Augustin de Macarty
Augustin de Macarty (sometimes anglicized as McCarty or McCarthy) was mayor of New Orleans from September 7, 1815, to May 1, 1820. He was a member of an influential Creole family allied by marriage to Esteban Rodríguez Miró, one of the last Spanish Governors of Louisiana. He was brought to the mayoralty by the resignation of the previous mayor, Nicolas Girod, but subsequently served two full terms, to which he was elected by landslide majorities; after which he declined further terms.
His tenure was chiefly marked by the first officially recorded outbreak of yellow fever, and the subsequent creation of the city's first Board of Health in 1817, which among other things provided for systematic garbage removal and the institution of a port quarantine. In 1816, a comprehensive ordinance regulated theaters. In 1817, house numbering was instituted. In 1818, the city limits were expanded to include what is now the Eighth Ward. In 1819, the city's first public waterworks system was begun; its execution was entrusted to Benjamin Henry Latrobe, who succumbed to yellow fever there himself, the following year.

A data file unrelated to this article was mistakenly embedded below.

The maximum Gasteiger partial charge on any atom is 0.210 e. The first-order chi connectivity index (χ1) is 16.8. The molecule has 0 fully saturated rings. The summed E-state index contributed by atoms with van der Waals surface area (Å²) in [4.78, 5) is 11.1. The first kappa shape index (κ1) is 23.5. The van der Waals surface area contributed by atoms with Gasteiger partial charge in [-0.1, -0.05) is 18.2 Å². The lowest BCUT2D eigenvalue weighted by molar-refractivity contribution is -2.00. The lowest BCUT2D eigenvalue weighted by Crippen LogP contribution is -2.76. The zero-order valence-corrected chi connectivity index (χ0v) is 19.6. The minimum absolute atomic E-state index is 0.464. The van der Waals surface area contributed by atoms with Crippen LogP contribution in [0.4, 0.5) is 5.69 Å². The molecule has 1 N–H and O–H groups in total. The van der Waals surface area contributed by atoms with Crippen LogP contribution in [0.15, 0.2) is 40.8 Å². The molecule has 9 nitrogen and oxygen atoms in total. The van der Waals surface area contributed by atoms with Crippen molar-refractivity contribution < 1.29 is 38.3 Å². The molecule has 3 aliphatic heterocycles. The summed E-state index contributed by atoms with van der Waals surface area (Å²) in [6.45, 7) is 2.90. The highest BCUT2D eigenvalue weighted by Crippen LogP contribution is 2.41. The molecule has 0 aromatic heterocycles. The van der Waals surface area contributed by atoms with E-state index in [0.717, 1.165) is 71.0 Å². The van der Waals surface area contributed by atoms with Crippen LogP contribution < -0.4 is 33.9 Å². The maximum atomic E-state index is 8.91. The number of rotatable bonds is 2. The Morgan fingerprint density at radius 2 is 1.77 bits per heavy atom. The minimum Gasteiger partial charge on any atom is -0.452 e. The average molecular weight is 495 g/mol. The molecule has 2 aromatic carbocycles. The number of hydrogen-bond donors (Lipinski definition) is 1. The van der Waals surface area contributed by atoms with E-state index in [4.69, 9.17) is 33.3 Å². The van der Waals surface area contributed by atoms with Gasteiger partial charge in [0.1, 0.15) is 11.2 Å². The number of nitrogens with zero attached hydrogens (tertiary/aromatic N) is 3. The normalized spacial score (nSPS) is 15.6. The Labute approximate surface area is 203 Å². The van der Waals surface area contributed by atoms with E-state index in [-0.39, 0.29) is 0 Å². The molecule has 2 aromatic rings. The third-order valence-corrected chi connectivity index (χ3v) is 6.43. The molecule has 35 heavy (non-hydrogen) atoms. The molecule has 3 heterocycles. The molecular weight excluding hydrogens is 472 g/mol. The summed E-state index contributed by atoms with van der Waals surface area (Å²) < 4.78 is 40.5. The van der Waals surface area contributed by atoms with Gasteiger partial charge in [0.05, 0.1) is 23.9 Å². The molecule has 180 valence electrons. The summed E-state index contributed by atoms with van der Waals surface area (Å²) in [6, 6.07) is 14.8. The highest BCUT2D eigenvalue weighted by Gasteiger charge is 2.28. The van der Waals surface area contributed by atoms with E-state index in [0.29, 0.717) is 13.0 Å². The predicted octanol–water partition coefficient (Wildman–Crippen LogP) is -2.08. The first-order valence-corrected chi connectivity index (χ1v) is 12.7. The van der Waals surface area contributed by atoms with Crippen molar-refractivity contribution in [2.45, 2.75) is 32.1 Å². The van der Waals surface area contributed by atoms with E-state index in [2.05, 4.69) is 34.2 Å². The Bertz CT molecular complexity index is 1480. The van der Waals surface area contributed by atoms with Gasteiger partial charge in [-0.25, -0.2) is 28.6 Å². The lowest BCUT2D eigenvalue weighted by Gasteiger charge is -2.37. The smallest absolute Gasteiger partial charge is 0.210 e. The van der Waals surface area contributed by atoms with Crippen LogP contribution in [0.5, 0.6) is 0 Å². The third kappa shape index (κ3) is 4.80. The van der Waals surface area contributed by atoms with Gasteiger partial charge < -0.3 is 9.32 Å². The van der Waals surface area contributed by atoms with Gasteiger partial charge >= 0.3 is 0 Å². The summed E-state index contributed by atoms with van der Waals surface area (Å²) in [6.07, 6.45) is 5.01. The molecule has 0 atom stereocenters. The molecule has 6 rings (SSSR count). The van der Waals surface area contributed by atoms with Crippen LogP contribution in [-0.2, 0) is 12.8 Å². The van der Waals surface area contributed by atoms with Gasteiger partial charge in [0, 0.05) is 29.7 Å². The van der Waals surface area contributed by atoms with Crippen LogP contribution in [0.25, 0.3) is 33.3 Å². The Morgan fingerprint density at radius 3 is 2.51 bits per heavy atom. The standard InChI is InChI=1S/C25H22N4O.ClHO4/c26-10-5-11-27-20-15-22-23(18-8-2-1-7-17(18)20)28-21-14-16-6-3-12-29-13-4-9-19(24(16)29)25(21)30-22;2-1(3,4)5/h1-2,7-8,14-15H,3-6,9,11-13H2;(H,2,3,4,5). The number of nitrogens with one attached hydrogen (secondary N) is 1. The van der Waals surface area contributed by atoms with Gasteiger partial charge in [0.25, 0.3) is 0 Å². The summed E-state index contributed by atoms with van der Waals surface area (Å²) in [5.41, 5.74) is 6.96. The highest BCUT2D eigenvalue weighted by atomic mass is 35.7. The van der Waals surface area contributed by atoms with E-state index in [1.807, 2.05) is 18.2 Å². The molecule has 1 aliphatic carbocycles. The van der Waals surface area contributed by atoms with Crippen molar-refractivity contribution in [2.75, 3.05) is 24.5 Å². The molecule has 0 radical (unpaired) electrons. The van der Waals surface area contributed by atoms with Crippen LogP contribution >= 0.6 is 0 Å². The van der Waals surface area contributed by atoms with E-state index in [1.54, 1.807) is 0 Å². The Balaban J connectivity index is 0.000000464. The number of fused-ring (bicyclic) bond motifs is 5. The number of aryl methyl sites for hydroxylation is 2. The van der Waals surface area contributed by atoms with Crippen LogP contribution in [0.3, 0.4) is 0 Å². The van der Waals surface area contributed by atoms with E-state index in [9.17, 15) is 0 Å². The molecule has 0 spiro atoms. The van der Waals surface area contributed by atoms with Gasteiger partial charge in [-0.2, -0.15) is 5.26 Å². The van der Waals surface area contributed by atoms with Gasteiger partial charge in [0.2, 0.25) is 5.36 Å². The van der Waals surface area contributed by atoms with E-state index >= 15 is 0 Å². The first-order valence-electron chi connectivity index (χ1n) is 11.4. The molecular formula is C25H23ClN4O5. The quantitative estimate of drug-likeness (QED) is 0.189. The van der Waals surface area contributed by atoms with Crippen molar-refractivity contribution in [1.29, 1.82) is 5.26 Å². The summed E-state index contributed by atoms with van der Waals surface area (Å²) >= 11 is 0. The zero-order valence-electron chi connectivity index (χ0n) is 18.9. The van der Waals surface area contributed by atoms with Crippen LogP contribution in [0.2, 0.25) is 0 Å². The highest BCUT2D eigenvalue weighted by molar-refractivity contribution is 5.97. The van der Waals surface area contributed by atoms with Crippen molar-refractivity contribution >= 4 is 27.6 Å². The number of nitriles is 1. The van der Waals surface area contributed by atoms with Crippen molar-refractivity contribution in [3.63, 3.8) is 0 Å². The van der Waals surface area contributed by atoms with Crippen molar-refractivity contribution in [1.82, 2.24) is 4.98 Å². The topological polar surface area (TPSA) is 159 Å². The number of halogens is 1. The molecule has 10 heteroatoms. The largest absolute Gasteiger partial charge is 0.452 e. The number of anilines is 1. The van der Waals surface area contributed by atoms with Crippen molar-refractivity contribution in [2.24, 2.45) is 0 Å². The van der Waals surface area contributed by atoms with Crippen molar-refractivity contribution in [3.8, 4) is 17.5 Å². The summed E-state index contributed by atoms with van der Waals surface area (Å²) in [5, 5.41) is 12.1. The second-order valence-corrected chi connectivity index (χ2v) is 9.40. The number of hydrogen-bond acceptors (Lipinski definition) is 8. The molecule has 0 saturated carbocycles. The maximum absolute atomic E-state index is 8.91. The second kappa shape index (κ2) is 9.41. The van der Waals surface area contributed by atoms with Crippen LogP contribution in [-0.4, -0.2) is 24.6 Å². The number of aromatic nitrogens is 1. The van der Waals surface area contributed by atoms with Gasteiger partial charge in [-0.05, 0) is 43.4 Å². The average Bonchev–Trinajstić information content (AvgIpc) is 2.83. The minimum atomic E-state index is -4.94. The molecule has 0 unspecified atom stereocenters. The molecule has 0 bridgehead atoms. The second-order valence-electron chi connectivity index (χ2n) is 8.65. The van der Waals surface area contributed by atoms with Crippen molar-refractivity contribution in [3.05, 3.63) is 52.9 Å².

During Macarty's tenure, the population of New Orleans grew from 33,000 to 41,000; and commerce, measured by Mississippi boat traffic and receipts, doubled. To the period of Macarty and the next mayor, Roffignac, belongs the expansion of New Orleans into the "American Quarter."
Macarty was also a cousin of the alleged slave killer Delphine LaLaurie, née Macarty.
- Macarty and Roffignac (Kendall's History of New Orleans, Chapter 7)
Louis Philippe de Roffignac
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